Sarah Winward
Photo by Heather Nan

“As aesthetics get more natural and organic, people are more comfortable with dry flowers,” says floral designer Sarah Winward. She’s not talking about yesteryear’s tight wheat shafts and bulky seed pods, but florals and foliage that are more wispy, loose and ethereal—like those displayed in this grouping of simple-yet-stunning arrangements. Winward foraged roadsides for the pink, fuzzy-headed Apache Plume as well as the nondescript “Roadsidea,” as she jokingly refers to the taller, unidentified stems. The designer staged them in petite Judy Jackson vases featuring little openings. “The small mouths allow you to display just one or a few stems, so that you can really appreciate their shapes and textures.” The impact created by multiple containers paired with the simplicity of the dried flowers promises “no fail” arrangements, Winward contends. But, she warns, “Just because they last longer than fresh-cut flowers doesn’t mean they have to be kept for years gathering dust. Think of them as just as special—and as fleeting.”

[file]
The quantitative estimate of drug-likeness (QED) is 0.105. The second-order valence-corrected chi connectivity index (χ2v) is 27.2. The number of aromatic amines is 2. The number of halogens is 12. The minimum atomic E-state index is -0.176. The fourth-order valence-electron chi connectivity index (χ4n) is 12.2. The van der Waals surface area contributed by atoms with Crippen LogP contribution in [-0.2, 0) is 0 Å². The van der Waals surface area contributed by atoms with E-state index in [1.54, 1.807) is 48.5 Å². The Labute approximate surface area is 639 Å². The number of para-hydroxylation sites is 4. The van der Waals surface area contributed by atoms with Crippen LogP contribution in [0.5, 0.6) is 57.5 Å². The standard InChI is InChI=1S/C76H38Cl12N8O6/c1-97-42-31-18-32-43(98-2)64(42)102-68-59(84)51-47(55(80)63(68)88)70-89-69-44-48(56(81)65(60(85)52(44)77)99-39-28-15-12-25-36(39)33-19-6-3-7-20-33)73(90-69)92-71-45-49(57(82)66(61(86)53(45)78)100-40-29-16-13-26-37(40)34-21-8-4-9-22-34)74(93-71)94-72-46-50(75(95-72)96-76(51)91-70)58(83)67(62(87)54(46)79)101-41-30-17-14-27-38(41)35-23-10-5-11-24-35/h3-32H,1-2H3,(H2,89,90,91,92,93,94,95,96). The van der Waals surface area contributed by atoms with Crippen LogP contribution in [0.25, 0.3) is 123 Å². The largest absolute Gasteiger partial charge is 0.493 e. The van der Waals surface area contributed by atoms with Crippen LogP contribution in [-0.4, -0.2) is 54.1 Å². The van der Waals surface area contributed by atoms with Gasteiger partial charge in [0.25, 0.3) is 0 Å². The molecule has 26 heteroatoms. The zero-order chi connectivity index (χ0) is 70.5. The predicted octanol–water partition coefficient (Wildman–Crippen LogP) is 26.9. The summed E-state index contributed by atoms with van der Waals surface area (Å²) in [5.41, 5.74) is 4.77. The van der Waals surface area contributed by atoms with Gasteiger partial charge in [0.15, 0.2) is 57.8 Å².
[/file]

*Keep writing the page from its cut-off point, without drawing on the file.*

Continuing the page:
Sarah Winward, SLC,

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Brad Mee
Brad Mee is the Editor-in-Chief of Utah Style & Design Magazine.